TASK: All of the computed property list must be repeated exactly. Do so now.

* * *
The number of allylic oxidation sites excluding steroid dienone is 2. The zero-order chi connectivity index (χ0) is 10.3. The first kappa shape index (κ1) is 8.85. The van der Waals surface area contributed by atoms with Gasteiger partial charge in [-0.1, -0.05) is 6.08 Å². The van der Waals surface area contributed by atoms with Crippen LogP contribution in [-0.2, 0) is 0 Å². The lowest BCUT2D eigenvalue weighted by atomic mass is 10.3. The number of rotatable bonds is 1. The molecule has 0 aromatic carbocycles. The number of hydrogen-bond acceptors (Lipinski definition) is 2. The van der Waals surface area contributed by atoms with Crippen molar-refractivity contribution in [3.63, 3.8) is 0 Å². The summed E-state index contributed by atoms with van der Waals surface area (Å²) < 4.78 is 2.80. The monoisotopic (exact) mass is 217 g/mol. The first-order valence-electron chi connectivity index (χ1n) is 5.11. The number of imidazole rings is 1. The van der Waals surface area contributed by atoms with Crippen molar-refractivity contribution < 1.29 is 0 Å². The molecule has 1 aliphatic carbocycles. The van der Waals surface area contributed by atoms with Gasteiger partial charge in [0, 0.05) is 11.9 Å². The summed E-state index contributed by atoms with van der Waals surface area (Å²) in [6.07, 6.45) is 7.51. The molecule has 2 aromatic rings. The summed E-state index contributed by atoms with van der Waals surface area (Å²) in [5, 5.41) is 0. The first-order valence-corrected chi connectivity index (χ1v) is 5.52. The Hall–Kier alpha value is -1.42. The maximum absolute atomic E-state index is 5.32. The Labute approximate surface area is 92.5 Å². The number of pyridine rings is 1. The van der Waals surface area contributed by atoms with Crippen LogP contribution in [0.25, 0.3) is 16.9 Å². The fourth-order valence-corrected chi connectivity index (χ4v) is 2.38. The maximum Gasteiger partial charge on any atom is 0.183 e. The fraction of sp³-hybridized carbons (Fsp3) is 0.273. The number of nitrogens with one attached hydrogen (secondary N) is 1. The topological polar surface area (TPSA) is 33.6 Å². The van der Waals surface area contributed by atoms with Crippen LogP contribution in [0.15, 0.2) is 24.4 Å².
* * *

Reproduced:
The number of allylic oxidation sites excluding steroid dienone is 2. The zero-order chi connectivity index (χ0) is 10.3. The first kappa shape index (κ1) is 8.85. The van der Waals surface area contributed by atoms with Gasteiger partial charge in [-0.1, -0.05) is 6.08 Å². The van der Waals surface area contributed by atoms with Crippen LogP contribution in [-0.2, 0) is 0 Å². The lowest BCUT2D eigenvalue weighted by atomic mass is 10.3. The number of rotatable bonds is 1. The molecule has 0 aromatic carbocycles. The number of hydrogen-bond acceptors (Lipinski definition) is 2. The van der Waals surface area contributed by atoms with Crippen molar-refractivity contribution in [3.63, 3.8) is 0 Å². The summed E-state index contributed by atoms with van der Waals surface area (Å²) < 4.78 is 2.80. The monoisotopic (exact) mass is 217 g/mol. The first-order valence-electron chi connectivity index (χ1n) is 5.11. The number of imidazole rings is 1. The van der Waals surface area contributed by atoms with Crippen molar-refractivity contribution < 1.29 is 0 Å². The molecule has 1 aliphatic carbocycles. The van der Waals surface area contributed by atoms with Gasteiger partial charge in [0, 0.05) is 11.9 Å². The summed E-state index contributed by atoms with van der Waals surface area (Å²) in [6.07, 6.45) is 7.51. The molecule has 2 aromatic rings. The summed E-state index contributed by atoms with van der Waals surface area (Å²) in [5, 5.41) is 0. The first-order valence-corrected chi connectivity index (χ1v) is 5.52. The Hall–Kier alpha value is -1.42. The maximum absolute atomic E-state index is 5.32. The Labute approximate surface area is 92.5 Å². The number of pyridine rings is 1. The van der Waals surface area contributed by atoms with Crippen LogP contribution in [0.25, 0.3) is 16.9 Å². The fourth-order valence-corrected chi connectivity index (χ4v) is 2.38. The maximum Gasteiger partial charge on any atom is 0.183 e. The fraction of sp³-hybridized carbons (Fsp3) is 0.273. The number of nitrogens with one attached hydrogen (secondary N) is 1. The topological polar surface area (TPSA) is 33.6 Å². The van der Waals surface area contributed by atoms with Crippen LogP contribution in [0.15, 0.2) is 24.4 Å².